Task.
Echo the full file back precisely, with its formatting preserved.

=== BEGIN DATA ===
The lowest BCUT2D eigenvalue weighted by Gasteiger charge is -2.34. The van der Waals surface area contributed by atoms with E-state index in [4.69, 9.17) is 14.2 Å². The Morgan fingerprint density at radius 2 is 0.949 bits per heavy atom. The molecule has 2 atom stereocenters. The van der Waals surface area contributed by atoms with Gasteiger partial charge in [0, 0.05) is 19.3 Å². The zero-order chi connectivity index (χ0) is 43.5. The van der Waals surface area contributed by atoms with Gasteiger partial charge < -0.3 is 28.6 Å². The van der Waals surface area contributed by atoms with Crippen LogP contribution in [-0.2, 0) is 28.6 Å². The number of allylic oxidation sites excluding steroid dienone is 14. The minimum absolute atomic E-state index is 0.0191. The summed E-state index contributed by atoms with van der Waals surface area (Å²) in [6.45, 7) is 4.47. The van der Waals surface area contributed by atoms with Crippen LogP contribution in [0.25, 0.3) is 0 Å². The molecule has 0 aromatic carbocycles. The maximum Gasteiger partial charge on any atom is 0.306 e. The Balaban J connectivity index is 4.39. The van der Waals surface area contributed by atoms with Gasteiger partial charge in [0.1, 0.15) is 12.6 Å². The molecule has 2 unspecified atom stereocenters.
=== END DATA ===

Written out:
The lowest BCUT2D eigenvalue weighted by Gasteiger charge is -2.34. The van der Waals surface area contributed by atoms with E-state index in [4.69, 9.17) is 14.2 Å². The Morgan fingerprint density at radius 2 is 0.949 bits per heavy atom. The molecule has 2 atom stereocenters. The van der Waals surface area contributed by atoms with Gasteiger partial charge in [0, 0.05) is 19.3 Å². The zero-order chi connectivity index (χ0) is 43.5. The van der Waals surface area contributed by atoms with Gasteiger partial charge < -0.3 is 28.6 Å². The van der Waals surface area contributed by atoms with Crippen LogP contribution in [-0.2, 0) is 28.6 Å². The number of allylic oxidation sites excluding steroid dienone is 14. The minimum absolute atomic E-state index is 0.0191. The summed E-state index contributed by atoms with van der Waals surface area (Å²) in [6.45, 7) is 4.47. The van der Waals surface area contributed by atoms with Crippen LogP contribution in [0.25, 0.3) is 0 Å². The molecule has 0 aromatic carbocycles. The maximum Gasteiger partial charge on any atom is 0.306 e. The Balaban J connectivity index is 4.39. The van der Waals surface area contributed by atoms with Gasteiger partial charge in [0.1, 0.15) is 12.6 Å². The molecule has 2 unspecified atom stereocenters.